Profiler for Extended Events: Quick Settings

, 2018-03-15 (first published: )

Not long ago, I wrote a rather long article about a new-ish feature within SQL Server Management Studio (SSMS) that impacted Extended Events. You can read that book – here! The XEvents Profiler feature is one of those things that you may or may not use. If you consider using the feature, I do believe it is important that you research it a bit and try to learn the pros and cons first.

With that there is a little more about the feature that the aforementioned book did not cover. In fact, this information has pretty much gone ignored and mostly stays hidden under the covers.

Settings

As of SSMS 17.4 we have been given the ability to control XEvents Profiler just a tiny bit more. For what it is worth, we as Database Professionals love to be able to control our database environment. So this teeny tiny bit of new control ability is potentially a huge win, right?

If you are the controlling type, or maybe just the curious type, you will be pleased to know that under “Options” from the Tools menu in SSMS, Microsoft has tucked some new control options to help you configure XEvents Profiler – to a degree. If you open options, you will see this new node.

If you expand the “XEvent Profiler” node (circled in red), you will discover the “options” node. If you click on this “options” node and do a quick comparison (in SSMS 17.4 and SSMS 17.5) you will also find that you don’t need t expand the “XEvent Profiler” node at all because the options are listed in the right hand pane for both nodes and they are exactly the same. So, choose one or the other and you will end up at the same place.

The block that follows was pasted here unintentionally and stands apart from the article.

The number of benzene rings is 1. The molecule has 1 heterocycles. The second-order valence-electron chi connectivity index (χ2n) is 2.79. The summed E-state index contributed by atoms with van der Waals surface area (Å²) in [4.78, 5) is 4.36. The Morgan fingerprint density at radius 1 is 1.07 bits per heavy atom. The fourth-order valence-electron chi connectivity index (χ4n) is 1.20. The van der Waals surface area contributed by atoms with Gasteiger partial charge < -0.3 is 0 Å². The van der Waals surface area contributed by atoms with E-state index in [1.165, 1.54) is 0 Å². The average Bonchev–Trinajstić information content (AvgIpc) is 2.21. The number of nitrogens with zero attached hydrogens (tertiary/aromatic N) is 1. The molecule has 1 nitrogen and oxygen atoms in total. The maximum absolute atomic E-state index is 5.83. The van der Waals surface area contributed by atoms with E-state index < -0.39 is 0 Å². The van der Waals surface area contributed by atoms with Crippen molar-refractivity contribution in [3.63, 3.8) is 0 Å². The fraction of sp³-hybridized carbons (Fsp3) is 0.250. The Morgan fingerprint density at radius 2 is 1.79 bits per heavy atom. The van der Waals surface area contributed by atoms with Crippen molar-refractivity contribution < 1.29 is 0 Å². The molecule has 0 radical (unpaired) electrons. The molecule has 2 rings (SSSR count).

The options that you currently have are:

  • Stop Session on Viewer Closed
  • Toolbar commands stop and restart

You can either set these options to True or False. I recommend you play with them a bit to discover which you really prefer. That said, I do prefer to have the “Stop Session on Viewer Closed” set to true. There is “profiler” in the name of the feature afterall. And if you have read the “book” I wrote about this feature, you would know that the filtering offered by the default sessions of this feature basically turn on the fire hose effect and can have a negative impact on your server. Are you sure you want a profiler style fire hose running on your production server?

Conclusion

There surely will continue to be more development around this idea of an XE style profiler. More development generally means that the product will mature and get better over time. This article shows how there is more being added to the feature to try and give you better control over the tool. We love control so the addition of these options is actually a good thing. Is it enough to sway me away from using the already established, more mature, and high performing tools that have been there for several generations? Nope! I will continue to use TSQL and the GUI tools available for XE that predated the XEvent Profiler.

Some say this is a way of bridging the gap. In my opinion, that gap was already bridged with the GUI that has been available for several years. Some say that maybe this tool needs to integrate a way to shred XML faster. To that, I say there are methods already available for that such as Powershell, the live data viewer, the Target Data viewer, or even my tools I have provided in the 60 day series.

I would challenge those that are still unfamiliar with the XE GUI (out for nearly 6 years now) to go and read some of my articles or articles by Jonathan Kehayias about the power that is in XE as well as some of the power in the GUI.

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